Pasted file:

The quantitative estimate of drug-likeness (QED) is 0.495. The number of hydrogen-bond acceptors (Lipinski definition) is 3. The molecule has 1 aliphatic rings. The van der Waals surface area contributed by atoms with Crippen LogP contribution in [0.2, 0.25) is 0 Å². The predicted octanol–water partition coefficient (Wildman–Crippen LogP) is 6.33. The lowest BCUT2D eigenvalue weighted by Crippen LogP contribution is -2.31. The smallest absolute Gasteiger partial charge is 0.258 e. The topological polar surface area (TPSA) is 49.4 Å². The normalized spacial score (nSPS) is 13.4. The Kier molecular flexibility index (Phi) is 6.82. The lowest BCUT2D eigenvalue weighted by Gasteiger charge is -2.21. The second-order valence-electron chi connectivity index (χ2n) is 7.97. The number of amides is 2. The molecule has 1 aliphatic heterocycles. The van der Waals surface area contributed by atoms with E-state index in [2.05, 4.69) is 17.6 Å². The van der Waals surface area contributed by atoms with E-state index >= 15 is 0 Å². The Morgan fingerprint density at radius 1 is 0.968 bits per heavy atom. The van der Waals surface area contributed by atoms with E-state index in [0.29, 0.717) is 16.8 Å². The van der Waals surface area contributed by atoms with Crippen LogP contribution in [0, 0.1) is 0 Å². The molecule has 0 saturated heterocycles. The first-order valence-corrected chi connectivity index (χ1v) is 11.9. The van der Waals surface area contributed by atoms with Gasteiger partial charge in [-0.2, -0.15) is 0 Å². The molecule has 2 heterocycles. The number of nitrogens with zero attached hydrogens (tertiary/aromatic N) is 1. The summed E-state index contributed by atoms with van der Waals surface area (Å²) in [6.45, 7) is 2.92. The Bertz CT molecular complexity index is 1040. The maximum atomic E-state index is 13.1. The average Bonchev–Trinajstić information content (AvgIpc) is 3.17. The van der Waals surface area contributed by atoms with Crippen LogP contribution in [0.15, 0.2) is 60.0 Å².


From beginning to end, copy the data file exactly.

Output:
The quantitative estimate of drug-likeness (QED) is 0.495. The number of hydrogen-bond acceptors (Lipinski definition) is 3. The molecule has 1 aliphatic rings. The van der Waals surface area contributed by atoms with Crippen LogP contribution in [0.2, 0.25) is 0 Å². The predicted octanol–water partition coefficient (Wildman–Crippen LogP) is 6.33. The lowest BCUT2D eigenvalue weighted by Crippen LogP contribution is -2.31. The smallest absolute Gasteiger partial charge is 0.258 e. The topological polar surface area (TPSA) is 49.4 Å². The normalized spacial score (nSPS) is 13.4. The Kier molecular flexibility index (Phi) is 6.82. The lowest BCUT2D eigenvalue weighted by Gasteiger charge is -2.21. The second-order valence-electron chi connectivity index (χ2n) is 7.97. The number of amides is 2. The molecule has 1 aliphatic heterocycles. The van der Waals surface area contributed by atoms with E-state index in [2.05, 4.69) is 17.6 Å². The van der Waals surface area contributed by atoms with E-state index >= 15 is 0 Å². The Morgan fingerprint density at radius 1 is 0.968 bits per heavy atom. The van der Waals surface area contributed by atoms with E-state index in [0.29, 0.717) is 16.8 Å². The van der Waals surface area contributed by atoms with Crippen LogP contribution in [0, 0.1) is 0 Å². The molecule has 0 saturated heterocycles. The first-order valence-corrected chi connectivity index (χ1v) is 11.9. The van der Waals surface area contributed by atoms with Gasteiger partial charge in [-0.2, -0.15) is 0 Å². The molecule has 2 heterocycles. The number of nitrogens with zero attached hydrogens (tertiary/aromatic N) is 1. The summed E-state index contributed by atoms with van der Waals surface area (Å²) in [6.45, 7) is 2.92. The Bertz CT molecular complexity index is 1040. The maximum atomic E-state index is 13.1. The average Bonchev–Trinajstić information content (AvgIpc) is 3.17. The van der Waals surface area contributed by atoms with Crippen LogP contribution in [0.15, 0.2) is 60.0 Å².